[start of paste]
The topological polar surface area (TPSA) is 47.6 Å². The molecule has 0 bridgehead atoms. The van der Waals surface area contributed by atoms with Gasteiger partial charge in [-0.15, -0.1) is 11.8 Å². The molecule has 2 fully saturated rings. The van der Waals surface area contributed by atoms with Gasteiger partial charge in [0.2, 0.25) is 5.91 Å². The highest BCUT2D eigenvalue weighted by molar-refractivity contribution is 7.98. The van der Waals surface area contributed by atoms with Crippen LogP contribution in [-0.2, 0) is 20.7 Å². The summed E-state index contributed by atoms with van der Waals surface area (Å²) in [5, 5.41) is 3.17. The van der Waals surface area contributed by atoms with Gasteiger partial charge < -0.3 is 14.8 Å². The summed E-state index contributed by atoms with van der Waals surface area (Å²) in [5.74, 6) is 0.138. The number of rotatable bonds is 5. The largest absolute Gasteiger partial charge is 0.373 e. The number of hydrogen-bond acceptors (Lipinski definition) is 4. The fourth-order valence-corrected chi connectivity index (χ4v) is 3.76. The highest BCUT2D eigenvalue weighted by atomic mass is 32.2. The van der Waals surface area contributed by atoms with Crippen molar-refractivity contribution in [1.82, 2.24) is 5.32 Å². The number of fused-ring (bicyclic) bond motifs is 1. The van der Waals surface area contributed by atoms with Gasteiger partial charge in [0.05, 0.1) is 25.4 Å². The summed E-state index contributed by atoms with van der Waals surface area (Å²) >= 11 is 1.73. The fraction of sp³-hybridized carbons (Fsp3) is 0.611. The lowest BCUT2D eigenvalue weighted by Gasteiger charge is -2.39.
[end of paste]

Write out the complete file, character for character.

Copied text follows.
The topological polar surface area (TPSA) is 47.6 Å². The molecule has 0 bridgehead atoms. The van der Waals surface area contributed by atoms with Gasteiger partial charge in [-0.15, -0.1) is 11.8 Å². The molecule has 2 fully saturated rings. The van der Waals surface area contributed by atoms with Gasteiger partial charge in [0.2, 0.25) is 5.91 Å². The highest BCUT2D eigenvalue weighted by molar-refractivity contribution is 7.98. The van der Waals surface area contributed by atoms with Crippen LogP contribution in [-0.2, 0) is 20.7 Å². The summed E-state index contributed by atoms with van der Waals surface area (Å²) in [5, 5.41) is 3.17. The van der Waals surface area contributed by atoms with Gasteiger partial charge < -0.3 is 14.8 Å². The summed E-state index contributed by atoms with van der Waals surface area (Å²) in [5.74, 6) is 0.138. The number of rotatable bonds is 5. The largest absolute Gasteiger partial charge is 0.373 e. The number of hydrogen-bond acceptors (Lipinski definition) is 4. The fourth-order valence-corrected chi connectivity index (χ4v) is 3.76. The highest BCUT2D eigenvalue weighted by atomic mass is 32.2. The van der Waals surface area contributed by atoms with Crippen molar-refractivity contribution in [1.82, 2.24) is 5.32 Å². The number of fused-ring (bicyclic) bond motifs is 1. The van der Waals surface area contributed by atoms with Gasteiger partial charge in [0.05, 0.1) is 25.4 Å². The summed E-state index contributed by atoms with van der Waals surface area (Å²) >= 11 is 1.73. The fraction of sp³-hybridized carbons (Fsp3) is 0.611. The lowest BCUT2D eigenvalue weighted by Gasteiger charge is -2.39.